We all talk about ‘value’ in connection with the odds we are backing our selections at, be that in horse-racing, football, cricket, golf or whatever.
But, what is value in connection with odds? How do you know if you are getting ‘value?” Is it measurable?
There is more than one answer to the question. Value can be measured, but only really after the event. Or, more accurately, after multiple events. If you make a profit after a series of bets, say a few hundred bets or a few months’ betting, then you are clearly ‘getting the value.’ And, it can be measured in a number of ways. The simplest way would be ROI (Return on Investment) which is the profit made divided by the amount invested. So, a profit of £150 after having invested £1,000 on bets would be a 15% ROI. That indicates you are beating the odds consistently and are therefore identifying value in your bets.
Another, possibly more meaningful measure than ROI, is A/E which is Actual divided by Expected. The ‘Expected’ figure is the chance denoted by the odds, so for example 3/1 equals 1 chance of winning in 4 and therefore a 25% chance. This is noted as 0.25. Similarly, a 6/4 chance is 4 winning chances in 10 and equals 4/10 = 40% = 0.40. When you add up all the numbers given by the Expected odds in a series of bets you arrive at the Expected number of wins. If your Actual number of wins in that series of bets is greater than the Expected number, then again you are ahead of the game, you are beating the odds and you are finding value.
Value can also be subjective. Prior to a race, who can say that 2/1, 9/2, or 8/1 is a value bet on any particular horse? Value is in this pre-race scenario is, like beauty, in the eye of the beholder. If I tell a friend I bought a return flight to New York for £400 and thought I had got great value, my friend might think otherwise. He may say, that’s not great value, I got one for £370. My value (the £400 flight) is not his value (his £370 flight). So, to a large extent, pre-event value is a feeling you have that the chances of winning are higher than the bookie thinks they are. It is a feeling personal to you and perhaps not others.
In the pre-internet days, I used to try to ‘get the value’ on a Saturday morning, by running between a number of nearby betting shops. There was a Ladbrokes opposite, a Tote (pre-Betfred) and a William Hill both within 3 minutes’ walk, a Surrey Racing (now no more) and a Corals within about 5 to 10 minutes. In those days, only a handful of races were priced up early, and if Pricewise had tipped one you fancied, then you had to be quick off your mark to get the bet on before the 15 minutes that all bookies in those days would hold prices for was up. This involved a lot of sprinting between bookies and was definitely a lot healthier exercise than today’s version of getting on, which is basically clicking on odds comparison websites or on a betting exchange.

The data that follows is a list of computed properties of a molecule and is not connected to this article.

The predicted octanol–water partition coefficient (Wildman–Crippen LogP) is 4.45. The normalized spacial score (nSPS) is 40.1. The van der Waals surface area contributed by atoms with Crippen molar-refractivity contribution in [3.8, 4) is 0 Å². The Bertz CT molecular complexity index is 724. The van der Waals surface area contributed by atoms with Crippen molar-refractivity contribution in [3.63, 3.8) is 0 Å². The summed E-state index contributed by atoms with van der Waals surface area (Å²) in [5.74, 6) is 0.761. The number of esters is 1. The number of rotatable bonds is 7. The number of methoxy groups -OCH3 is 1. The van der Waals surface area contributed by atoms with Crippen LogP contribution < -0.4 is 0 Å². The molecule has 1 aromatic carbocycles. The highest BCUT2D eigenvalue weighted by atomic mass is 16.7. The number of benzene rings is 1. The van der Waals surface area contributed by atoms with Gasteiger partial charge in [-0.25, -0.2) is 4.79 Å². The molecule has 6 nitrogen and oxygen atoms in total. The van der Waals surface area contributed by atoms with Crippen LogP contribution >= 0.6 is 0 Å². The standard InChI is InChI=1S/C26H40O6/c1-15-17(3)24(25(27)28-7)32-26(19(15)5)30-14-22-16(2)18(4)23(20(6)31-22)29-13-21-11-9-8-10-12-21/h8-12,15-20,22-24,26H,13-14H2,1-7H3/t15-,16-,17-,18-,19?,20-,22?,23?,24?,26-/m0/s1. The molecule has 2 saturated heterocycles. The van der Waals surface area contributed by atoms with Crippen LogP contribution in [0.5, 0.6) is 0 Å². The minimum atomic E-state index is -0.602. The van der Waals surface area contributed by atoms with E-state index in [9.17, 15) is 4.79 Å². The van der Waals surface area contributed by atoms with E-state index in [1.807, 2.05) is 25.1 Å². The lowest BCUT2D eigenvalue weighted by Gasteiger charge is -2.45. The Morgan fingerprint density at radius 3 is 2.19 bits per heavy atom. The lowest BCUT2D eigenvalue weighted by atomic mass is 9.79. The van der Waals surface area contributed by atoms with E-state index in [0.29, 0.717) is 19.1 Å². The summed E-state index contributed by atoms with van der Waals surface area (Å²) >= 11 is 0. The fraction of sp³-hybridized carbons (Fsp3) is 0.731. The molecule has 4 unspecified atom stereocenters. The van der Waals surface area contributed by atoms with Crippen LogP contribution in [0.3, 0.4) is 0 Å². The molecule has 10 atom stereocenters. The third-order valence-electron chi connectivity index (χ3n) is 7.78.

In those days, all bookies opened at 10.00 am on a Saturday morning. Whatever route I took between these bookies on a Saturday morning to get the value, Ladbrokes was always last, purely because the manager was a lazy couldn’t-get-out-of-bed sort, and as often as not, instead of opening up at 10.00 am, would only unlock the doors close to the 15 minute price-holding window closing, whereupon the prices you wanted to take had been slashed.
Nowadays, I definitely do look at value in the terms of the post-event profitability of a long-term number of bets. If I know that I can make profits in the long term, I’ll settle for that and not get too worked up about occasionally ‘missing the price.’ How many times have you clicked through to a bookie from an odds comparison site, only to get the ‘The price on your selection has changed’ message? Nobody gets top price all the time, so I don’t think it is worth getting too annoyed about missing a price. It will happen many times.
The Champagne Kid service is about identifying value in horses from angles that the market in general may have missed. Don’t get to upset about having to take the 13/2 because you just missed the 7/1. On a good number of occasions, the odds advised for the bet will drift out as the market continues to miss the potential winning angle. Look at your results long term, and if you are losing, then you need to change your MO to correct this. If long term, you are winning, then excellent! No need to worry about missing the early price on the odd occasion.
The Champagne Kid service puts bets out later than most services. That means on occasion that prices that have long disappeared have been missed. Don’t worry! The afternoon-before odds were almost always never available to decent money anyway, and the morning markets are used as a factor in assessing a horse’s chance. ‘Steamers’ in the market cause a drift on other horses, and that van be very valuable where some potential value you have already identified becomes even greater value.
Take the long-term view. This is the advice you are given when you join a service on the Betfan platform, and it is important advice that every punter should take heed of. And so to conclude, ‘getting the value’ is not a one-off scramble to take the occasional out-of-line price on an odds comparison site. It is a long-term project!